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Anyscale Overview

Anyscale simplifies building, running and managing Ray applications.

With Anyscale you can:

  • Automate the creation, scaling and termination of cloud resources (e.g., AWS, GCP) required to run Ray workloads.
  • Monitor and manage the resources to ensure that your workloads complete successfully.

Anyscale provides these functionalities through a managed control plane. Workloads run on a data plane, which can run in Anyscale's cloud account or in your own. The following diagram summarizes the Anyscale architecture:

Running a Script on Anyscale

As an Anyscale user, you have to be registered as part of an organization. In general, users within the organization will be able to see workloads and resources launched by others. Optionally, you can use projects to organize resources (e.g., clusters), or to restrict resource access to certain users.


Any workload started by Anyscale runs on a Ray cluster. An important advantage of Anyscale over open-source Ray clusters is that you will not need to manage the cluster lifecycle. As we saw in the Get Started tutorial, you can specify anyscale:// as the Ray address. This will start a Ray cluster for you, and Anyscale will also automatically terminate it when it idles for a period of time.

Additionally, Ray clusters on Anyscale automatically scale to accomodate your workload. Anyscale has a set of defaults that include support for CPU and GPU workloads, so you don't need to configure the compute resources that power your application. If you want to customize, e.g., the instance types or the maximum cluster size, you can do so by specifying a cluster compute.

You can create clouds that include an AWS or GCP identity, which will be used to run the data plane on your own cloud account. If you're using multiple Anyscale clouds, you can change your preferred default and also override the default within your cluster compute.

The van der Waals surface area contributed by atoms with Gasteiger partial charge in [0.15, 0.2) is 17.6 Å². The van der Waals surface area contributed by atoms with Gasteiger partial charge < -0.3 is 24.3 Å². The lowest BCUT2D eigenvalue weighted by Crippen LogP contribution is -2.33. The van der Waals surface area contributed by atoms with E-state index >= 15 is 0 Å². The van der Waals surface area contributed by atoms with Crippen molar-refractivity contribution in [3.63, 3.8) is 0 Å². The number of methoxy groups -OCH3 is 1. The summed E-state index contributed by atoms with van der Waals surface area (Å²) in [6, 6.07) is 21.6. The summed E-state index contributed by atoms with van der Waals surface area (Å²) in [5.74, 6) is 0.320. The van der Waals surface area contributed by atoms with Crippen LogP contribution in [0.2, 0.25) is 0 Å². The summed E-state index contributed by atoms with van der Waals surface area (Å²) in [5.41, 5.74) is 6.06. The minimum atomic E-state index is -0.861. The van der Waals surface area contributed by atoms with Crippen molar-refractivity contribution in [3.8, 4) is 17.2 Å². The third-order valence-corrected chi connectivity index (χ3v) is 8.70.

Finally, Anyscale provides multiple ways to manage dependencies. Anyscale allows you to build cluster environments, creating Docker images that package all your dependencies ahead of runtime. This way, cluster startup can be fast and reliable. Anyscale also supports runtime environments which, among other things, enable you to upload code and data from your machine onto the cluster, and make it possible to use different dependencies within different parts of your application.


The most convenient way to scale up your application depends on whether you're in the process of developing your application or you're trying to deploy your application in production.


With Anyscale, machine learning practitioners can use workspaces to program the cluster while working with familiar tools like JupyterLab notebooks or Visual Studio Code. Workspace is a fully managed development environment focused on the developer productivity.


In production, it is preferable to use the cloud to run not just compute-intensive operations, but also the application itself. Additionally, you want to make sure that the application is fault-tolerant to avoid incidents and guarantee availability.

Anyscale can support production workloads, which fall under two types:

  • If your application has a bounded amount of computation to do, e.g., an RLlib application, it is considered a job. When you start a production job, Anyscale will provision a Ray cluster, deploy the application and run it to completion, restarting it in the event of failure.
  • If your application needs to run indefinitely, e.g., a Ray Serve application, it is considered a service. When you start a service, Anyscale will provision a Ray cluster that provides high availability, including rolling upgrades.

Production APIs for both jobs and services are declarative. They allow you to specify a working directory as part of the runtime environment, which can contain both code and data that the application will use, along with an entrypoint to start the application. Jobs and services leverage Anyscale Ray clusters, which means that they also support the usage of cluster computes and cluster environments.


Throughout this documentation, you'll see references to the four interfaces that Anyscale supports:

  • a Web UI, accessible at,
  • a CLI, which can be installed via pip install anyscale,
  • a Python SDK, which will also be installed with pip install anyscale, and
  • an HTTP API, which can be used for programmatic access in any language.